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Community outbreak of macrolide-resistant Mycoplasma pneumoniae in Yamagata, Japan in 2009.
Pediatr Infect Dis J. 2013 Mar; 32(3):237-40.PI

Abstract

BACKGROUND

We detected a community outbreak of macrolide-resistant Mycoplasma pneumoniae infection that occurred predominantly among students at 2 schools in Yamagata, Japan.

METHODS

Throat swab specimens were collected from patients who were clinically suspected to have M. pneumoniae infection after testing negative for influenza virus by a nasopharyngeal swab rapid antigen test. We performed cultures for M. pneumoniae, and all isolates were sequenced for the presence of a mutation of the 23S rRNA gene.

RESULTS

Of 96 specimens collected between July 2009 and January 2010, 83 were from students attending junior high school A and primary schools B, C and D. A total of 47 M. pneumoniae isolates were obtained; among them, 25, 15 and 4 were isolated from students attending schools A, B and D, respectively, and M. pneumoniae could not be isolated from students who attended school C. An A2063T mutation in domain V of the 23S rRNA gene, which is associated with macrolide resistance, was identified in 39 (83.0%) isolates. The rates of macrolide resistance at schools A, B and D were 96.0%, 86.7% and 0%, respectively. The minimum inhibitory concentrations for isolates with an A2063T transversion showed high resistance to clarithromycin (minimum inhibitory concentration, 16-64 mg/L), and clarithromycin prescribed initially was clinically ineffective.

CONCLUSIONS

This school-based cluster of macrolide-resistant M. pneumoniae infections, which was identified in 2 geographically close schools, indicates that the transmission principally occurred by close contact between students at school. Monitoring the spread of macrolide-resistant M. pneumoniae and clinical guidelines for the appropriate medication against such infections would be needed to control outbreaks of M. pneumoniae.

Authors+Show Affiliations

Department of Microbiology, Yamagata Prefectural Institute of Public Health, Yamagata, Japan.No affiliation info availableNo affiliation info availableNo affiliation info availableNo affiliation info availableNo affiliation info availableNo affiliation info available

Pub Type(s)

Journal Article

Language

eng

PubMed ID

23114374

Citation

Suzuki, Yu, et al. "Community Outbreak of Macrolide-resistant Mycoplasma Pneumoniae in Yamagata, Japan in 2009." The Pediatric Infectious Disease Journal, vol. 32, no. 3, 2013, pp. 237-40.
Suzuki Y, Itagaki T, Seto J, et al. Community outbreak of macrolide-resistant Mycoplasma pneumoniae in Yamagata, Japan in 2009. Pediatr Infect Dis J. 2013;32(3):237-40.
Suzuki, Y., Itagaki, T., Seto, J., Kaneko, A., Abiko, C., Mizuta, K., & Matsuzaki, Y. (2013). Community outbreak of macrolide-resistant Mycoplasma pneumoniae in Yamagata, Japan in 2009. The Pediatric Infectious Disease Journal, 32(3), 237-40. https://doi.org/10.1097/INF.0b013e31827aa7bd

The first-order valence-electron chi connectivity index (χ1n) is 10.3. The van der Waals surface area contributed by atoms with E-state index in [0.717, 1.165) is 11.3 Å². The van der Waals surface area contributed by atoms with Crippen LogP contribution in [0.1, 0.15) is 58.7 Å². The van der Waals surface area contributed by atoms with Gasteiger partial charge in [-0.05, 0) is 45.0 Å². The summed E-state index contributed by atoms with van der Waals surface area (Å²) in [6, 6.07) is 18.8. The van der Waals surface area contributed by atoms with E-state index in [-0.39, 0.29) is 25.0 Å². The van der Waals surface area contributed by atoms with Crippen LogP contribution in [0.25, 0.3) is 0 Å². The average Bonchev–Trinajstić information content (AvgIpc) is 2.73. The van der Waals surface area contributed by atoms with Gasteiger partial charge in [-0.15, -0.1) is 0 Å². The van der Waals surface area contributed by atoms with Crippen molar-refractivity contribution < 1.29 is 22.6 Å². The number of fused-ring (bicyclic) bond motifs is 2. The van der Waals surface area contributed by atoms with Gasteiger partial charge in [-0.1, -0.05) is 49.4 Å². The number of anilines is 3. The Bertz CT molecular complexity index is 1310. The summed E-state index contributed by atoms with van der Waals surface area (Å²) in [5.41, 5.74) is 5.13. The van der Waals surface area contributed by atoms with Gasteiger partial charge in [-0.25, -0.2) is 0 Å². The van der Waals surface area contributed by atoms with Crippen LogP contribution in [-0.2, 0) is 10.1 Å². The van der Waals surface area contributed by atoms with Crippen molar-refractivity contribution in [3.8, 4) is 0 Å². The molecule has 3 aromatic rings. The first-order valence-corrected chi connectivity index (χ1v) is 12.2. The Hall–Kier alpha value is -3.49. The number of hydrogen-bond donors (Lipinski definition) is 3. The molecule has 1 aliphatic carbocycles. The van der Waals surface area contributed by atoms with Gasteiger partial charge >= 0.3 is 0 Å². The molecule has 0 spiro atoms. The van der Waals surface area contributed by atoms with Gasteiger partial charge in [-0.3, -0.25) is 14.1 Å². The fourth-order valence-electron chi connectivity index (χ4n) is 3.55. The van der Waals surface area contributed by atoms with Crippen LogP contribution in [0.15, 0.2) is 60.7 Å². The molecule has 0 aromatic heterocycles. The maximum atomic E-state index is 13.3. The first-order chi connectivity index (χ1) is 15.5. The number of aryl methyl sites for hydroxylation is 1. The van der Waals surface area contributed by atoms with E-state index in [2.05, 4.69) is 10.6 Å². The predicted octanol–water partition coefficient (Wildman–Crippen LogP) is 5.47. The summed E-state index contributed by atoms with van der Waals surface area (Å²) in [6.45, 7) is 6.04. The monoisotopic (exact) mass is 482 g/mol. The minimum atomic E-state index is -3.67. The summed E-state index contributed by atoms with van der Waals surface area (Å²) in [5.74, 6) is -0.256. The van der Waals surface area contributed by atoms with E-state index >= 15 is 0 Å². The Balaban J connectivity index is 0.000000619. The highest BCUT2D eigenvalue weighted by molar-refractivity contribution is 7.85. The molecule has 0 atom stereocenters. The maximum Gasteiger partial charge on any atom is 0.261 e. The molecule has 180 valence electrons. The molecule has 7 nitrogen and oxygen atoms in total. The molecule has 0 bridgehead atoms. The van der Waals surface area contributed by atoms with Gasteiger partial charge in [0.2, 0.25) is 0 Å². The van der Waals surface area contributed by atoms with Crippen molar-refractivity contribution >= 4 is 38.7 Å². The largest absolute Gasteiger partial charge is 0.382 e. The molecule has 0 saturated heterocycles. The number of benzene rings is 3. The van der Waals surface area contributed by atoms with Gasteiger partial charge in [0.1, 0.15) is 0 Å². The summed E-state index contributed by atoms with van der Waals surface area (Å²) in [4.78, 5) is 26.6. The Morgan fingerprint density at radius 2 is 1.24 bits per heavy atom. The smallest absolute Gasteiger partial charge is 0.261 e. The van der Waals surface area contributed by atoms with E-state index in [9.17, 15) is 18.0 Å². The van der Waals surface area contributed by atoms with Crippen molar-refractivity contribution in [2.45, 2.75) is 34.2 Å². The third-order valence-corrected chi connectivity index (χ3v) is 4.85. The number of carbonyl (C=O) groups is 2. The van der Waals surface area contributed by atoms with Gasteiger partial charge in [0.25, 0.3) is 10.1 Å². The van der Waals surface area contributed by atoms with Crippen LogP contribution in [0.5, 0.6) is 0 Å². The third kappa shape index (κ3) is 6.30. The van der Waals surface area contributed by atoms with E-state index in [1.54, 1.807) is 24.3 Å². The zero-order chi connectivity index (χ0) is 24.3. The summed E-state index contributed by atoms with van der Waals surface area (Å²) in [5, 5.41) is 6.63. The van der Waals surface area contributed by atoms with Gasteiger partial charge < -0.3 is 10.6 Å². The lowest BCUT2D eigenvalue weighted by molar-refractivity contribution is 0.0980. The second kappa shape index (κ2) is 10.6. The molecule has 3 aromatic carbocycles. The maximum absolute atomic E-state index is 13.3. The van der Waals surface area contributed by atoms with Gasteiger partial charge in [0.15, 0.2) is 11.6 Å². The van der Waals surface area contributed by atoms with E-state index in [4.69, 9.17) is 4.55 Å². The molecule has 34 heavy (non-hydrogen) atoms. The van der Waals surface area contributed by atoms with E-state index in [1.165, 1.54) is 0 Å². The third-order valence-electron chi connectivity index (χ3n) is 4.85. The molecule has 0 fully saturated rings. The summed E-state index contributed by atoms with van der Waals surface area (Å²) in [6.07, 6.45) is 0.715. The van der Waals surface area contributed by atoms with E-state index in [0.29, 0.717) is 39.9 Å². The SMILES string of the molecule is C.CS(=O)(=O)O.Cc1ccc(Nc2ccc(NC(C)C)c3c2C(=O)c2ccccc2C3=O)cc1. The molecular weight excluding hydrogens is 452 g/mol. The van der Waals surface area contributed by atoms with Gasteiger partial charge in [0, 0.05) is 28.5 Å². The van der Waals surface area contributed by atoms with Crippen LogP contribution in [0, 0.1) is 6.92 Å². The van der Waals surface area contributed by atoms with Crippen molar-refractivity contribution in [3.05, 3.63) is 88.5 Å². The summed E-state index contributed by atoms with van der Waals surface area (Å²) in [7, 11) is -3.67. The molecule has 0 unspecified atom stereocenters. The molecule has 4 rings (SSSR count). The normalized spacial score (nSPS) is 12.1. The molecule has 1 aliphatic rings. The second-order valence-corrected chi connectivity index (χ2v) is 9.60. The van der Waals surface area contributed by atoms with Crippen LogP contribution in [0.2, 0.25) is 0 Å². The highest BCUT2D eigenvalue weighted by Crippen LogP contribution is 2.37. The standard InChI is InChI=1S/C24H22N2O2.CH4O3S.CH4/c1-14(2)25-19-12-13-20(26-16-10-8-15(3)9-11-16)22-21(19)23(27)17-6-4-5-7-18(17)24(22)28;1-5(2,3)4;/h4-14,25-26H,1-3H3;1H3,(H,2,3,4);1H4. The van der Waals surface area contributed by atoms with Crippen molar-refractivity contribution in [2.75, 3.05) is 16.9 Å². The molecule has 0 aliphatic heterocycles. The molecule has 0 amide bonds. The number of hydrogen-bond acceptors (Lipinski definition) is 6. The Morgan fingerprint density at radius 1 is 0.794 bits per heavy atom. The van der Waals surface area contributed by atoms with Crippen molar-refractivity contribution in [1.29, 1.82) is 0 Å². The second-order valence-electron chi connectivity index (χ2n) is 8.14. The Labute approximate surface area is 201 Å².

Suzuki Y, et al. Community Outbreak of Macrolide-resistant Mycoplasma Pneumoniae in Yamagata, Japan in 2009. Pediatr Infect Dis J. 2013;32(3):237-40. PubMed PMID: 23114374.
* Article titles in AMA citation format should be in sentence-case
TY - JOUR T1 - Community outbreak of macrolide-resistant Mycoplasma pneumoniae in Yamagata, Japan in 2009. AU - Suzuki,Yu, AU - Itagaki,Tsutomu, AU - Seto,Junji, AU - Kaneko,Akiko, AU - Abiko,Chieko, AU - Mizuta,Katsumi, AU - Matsuzaki,Yoko, PY - 2012/11/2/entrez PY - 2012/11/2/pubmed PY - 2013/9/21/medline SP - 237 EP - 40 JF - The Pediatric infectious disease journal JO - Pediatr Infect Dis J VL - 32 IS - 3 N2 - BACKGROUND: We detected a community outbreak of macrolide-resistant Mycoplasma pneumoniae infection that occurred predominantly among students at 2 schools in Yamagata, Japan. METHODS: Throat swab specimens were collected from patients who were clinically suspected to have M. pneumoniae infection after testing negative for influenza virus by a nasopharyngeal swab rapid antigen test. We performed cultures for M. pneumoniae, and all isolates were sequenced for the presence of a mutation of the 23S rRNA gene. RESULTS: Of 96 specimens collected between July 2009 and January 2010, 83 were from students attending junior high school A and primary schools B, C and D. A total of 47 M. pneumoniae isolates were obtained; among them, 25, 15 and 4 were isolated from students attending schools A, B and D, respectively, and M. pneumoniae could not be isolated from students who attended school C. An A2063T mutation in domain V of the 23S rRNA gene, which is associated with macrolide resistance, was identified in 39 (83.0%) isolates. The rates of macrolide resistance at schools A, B and D were 96.0%, 86.7% and 0%, respectively. The minimum inhibitory concentrations for isolates with an A2063T transversion showed high resistance to clarithromycin (minimum inhibitory concentration, 16-64 mg/L), and clarithromycin prescribed initially was clinically ineffective. CONCLUSIONS: This school-based cluster of macrolide-resistant M. pneumoniae infections, which was identified in 2 geographically close schools, indicates that the transmission principally occurred by close contact between students at school. Monitoring the spread of macrolide-resistant M. pneumoniae and clinical guidelines for the appropriate medication against such infections would be needed to control outbreaks of M. pneumoniae. SN - 1532-0987 UR - https://www.unboundmedicine.com/medline/citation/23114374/Community_outbreak_of_macrolide_resistant_Mycoplasma_pneumoniae_in_Yamagata_Japan_in_2009_ L2 - https://doi.org/10.1097/INF.0b013e31827aa7bd DB - PRIME DP - Unbound Medicine ER -